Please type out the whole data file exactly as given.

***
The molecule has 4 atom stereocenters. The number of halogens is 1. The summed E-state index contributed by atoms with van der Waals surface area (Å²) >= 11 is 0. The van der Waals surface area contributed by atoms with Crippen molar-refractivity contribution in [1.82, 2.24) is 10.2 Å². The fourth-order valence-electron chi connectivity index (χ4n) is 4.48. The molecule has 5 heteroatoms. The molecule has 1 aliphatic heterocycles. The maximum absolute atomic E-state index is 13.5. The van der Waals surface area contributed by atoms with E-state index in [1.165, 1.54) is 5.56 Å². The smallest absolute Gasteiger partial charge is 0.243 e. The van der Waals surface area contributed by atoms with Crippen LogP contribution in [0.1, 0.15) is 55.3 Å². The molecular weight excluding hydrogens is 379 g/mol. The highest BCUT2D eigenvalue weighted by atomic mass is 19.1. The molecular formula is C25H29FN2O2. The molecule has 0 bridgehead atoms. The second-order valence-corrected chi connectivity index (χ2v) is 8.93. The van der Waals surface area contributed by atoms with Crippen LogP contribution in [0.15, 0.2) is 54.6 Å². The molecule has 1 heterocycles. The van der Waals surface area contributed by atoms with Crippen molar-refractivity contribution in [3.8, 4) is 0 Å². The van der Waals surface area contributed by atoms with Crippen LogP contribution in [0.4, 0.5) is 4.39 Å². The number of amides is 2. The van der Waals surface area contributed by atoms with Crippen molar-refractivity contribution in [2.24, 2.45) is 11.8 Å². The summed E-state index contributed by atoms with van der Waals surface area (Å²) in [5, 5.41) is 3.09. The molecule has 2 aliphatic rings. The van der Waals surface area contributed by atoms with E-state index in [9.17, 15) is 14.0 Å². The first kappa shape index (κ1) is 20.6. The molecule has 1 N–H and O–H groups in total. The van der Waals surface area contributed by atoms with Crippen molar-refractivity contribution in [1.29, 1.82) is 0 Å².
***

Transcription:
The molecule has 4 atom stereocenters. The number of halogens is 1. The summed E-state index contributed by atoms with van der Waals surface area (Å²) >= 11 is 0. The van der Waals surface area contributed by atoms with Crippen molar-refractivity contribution in [1.82, 2.24) is 10.2 Å². The fourth-order valence-electron chi connectivity index (χ4n) is 4.48. The molecule has 5 heteroatoms. The molecule has 1 aliphatic heterocycles. The maximum absolute atomic E-state index is 13.5. The van der Waals surface area contributed by atoms with E-state index in [1.165, 1.54) is 5.56 Å². The smallest absolute Gasteiger partial charge is 0.243 e. The van der Waals surface area contributed by atoms with Crippen LogP contribution in [0.1, 0.15) is 55.3 Å². The molecular weight excluding hydrogens is 379 g/mol. The highest BCUT2D eigenvalue weighted by atomic mass is 19.1. The molecular formula is C25H29FN2O2. The molecule has 0 bridgehead atoms. The second-order valence-corrected chi connectivity index (χ2v) is 8.93. The van der Waals surface area contributed by atoms with Crippen LogP contribution in [0.15, 0.2) is 54.6 Å². The molecule has 1 heterocycles. The van der Waals surface area contributed by atoms with Crippen molar-refractivity contribution in [3.8, 4) is 0 Å². The van der Waals surface area contributed by atoms with Crippen LogP contribution in [0.4, 0.5) is 4.39 Å². The number of amides is 2. The van der Waals surface area contributed by atoms with Crippen molar-refractivity contribution in [2.24, 2.45) is 11.8 Å². The summed E-state index contributed by atoms with van der Waals surface area (Å²) in [5, 5.41) is 3.09. The molecule has 2 aliphatic rings. The van der Waals surface area contributed by atoms with E-state index in [9.17, 15) is 14.0 Å². The first kappa shape index (κ1) is 20.6. The molecule has 1 N–H and O–H groups in total. The van der Waals surface area contributed by atoms with Crippen molar-refractivity contribution in [1.29, 1.82) is 0 Å².